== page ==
Ottoman religious architecture in Croatia
Objective: To provide a description and analysis of built, surviving, and lost Ottoman religious monuments in Croatia within the historical and sociopolitical context.
Methods: Based on the analysis of relevant published sources, historical maps, online sources, as well as site analysis, we provide a description of Ottoman architectural, religious, and cultural heritage in the contemporary Croatian regions of the Dalmatian hinterland and Slavonia. This includes the art historical interpretation of the remains of the three surviving 16th-century domed mosques in three Croatian towns: Klis (today, the Catholic Church of St. Vitus in the Fortress), Drniš (now incorporated into the Catholic Church of St. Anthony held by the Franciscans), and Đakovo (today, the Catholic Church of All Saints).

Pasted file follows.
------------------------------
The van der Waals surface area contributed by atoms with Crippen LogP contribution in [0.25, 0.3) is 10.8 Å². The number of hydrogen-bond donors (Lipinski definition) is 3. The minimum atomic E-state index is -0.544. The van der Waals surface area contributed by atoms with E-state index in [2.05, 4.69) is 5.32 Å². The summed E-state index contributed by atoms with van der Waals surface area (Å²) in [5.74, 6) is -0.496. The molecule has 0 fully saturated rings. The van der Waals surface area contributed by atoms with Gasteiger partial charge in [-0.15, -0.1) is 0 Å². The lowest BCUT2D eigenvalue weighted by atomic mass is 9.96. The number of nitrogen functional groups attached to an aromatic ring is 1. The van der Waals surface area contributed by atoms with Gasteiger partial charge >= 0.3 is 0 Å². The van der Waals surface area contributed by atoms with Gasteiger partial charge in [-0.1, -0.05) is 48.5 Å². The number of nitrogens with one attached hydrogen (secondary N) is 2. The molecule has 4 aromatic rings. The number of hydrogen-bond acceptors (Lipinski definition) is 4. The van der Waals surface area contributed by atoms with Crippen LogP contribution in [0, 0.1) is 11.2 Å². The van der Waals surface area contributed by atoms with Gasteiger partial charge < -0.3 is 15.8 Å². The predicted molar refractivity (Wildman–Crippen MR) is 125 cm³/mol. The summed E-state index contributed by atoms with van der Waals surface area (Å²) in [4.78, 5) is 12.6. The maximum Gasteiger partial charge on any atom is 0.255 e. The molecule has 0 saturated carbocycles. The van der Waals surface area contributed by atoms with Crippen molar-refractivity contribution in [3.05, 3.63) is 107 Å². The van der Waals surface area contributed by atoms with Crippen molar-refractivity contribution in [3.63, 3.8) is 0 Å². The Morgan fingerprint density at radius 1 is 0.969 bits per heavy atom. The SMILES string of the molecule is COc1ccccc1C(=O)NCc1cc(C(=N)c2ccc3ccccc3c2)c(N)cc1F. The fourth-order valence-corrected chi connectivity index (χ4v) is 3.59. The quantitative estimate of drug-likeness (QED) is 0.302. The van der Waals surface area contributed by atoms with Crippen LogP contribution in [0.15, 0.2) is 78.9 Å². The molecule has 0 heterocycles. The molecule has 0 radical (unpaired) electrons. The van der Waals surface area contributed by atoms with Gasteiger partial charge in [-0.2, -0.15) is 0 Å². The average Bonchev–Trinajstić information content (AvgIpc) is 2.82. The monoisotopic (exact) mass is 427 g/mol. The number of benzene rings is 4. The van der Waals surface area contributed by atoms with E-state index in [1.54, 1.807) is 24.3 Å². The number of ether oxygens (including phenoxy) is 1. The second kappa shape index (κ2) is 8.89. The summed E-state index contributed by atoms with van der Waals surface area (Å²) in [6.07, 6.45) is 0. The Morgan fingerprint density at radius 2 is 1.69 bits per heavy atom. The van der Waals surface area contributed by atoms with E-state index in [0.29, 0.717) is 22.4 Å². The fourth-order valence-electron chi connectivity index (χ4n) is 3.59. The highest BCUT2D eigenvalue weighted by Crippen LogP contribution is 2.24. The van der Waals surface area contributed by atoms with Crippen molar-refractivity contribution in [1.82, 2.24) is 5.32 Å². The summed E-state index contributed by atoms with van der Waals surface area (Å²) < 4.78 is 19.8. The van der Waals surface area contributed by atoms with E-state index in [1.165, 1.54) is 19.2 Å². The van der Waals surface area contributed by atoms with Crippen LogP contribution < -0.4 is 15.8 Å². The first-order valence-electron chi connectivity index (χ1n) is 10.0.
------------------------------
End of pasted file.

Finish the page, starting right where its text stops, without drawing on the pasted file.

Results: The period of Ottoman rule saw the construction of a great number of Ottoman religious buildings in what is now the territory of the Republic of Croatia. There were two methods of mosque establishment: from the ground up, or by repurposing an older building, generally of Christian origin. With cessation of Ottoman rule these objects decayed and became less interesting for reutilization for Christian religious purposes. Many such converted objects perished in spite of their new utilization. The site analysis revealed the continuity of these sacred places in spite of religious conversion of the sacral site.
Conclusion: The introduction of Ottoman architectural and urbanistic features was the defining feature of urban development in Croatia during the Ottoman era. In the settlements, the Ottomans built both sacral and utilitarian profane buildings, but Ottoman religious buildings were the most prominent. In the territory of present day Croatia, only three such Ottoman places of worship remain in existence as structures, albeit reconverted into Catholic churches. Today, due to the conversion and renovation works, they represent a fusion of several stylistic periods.
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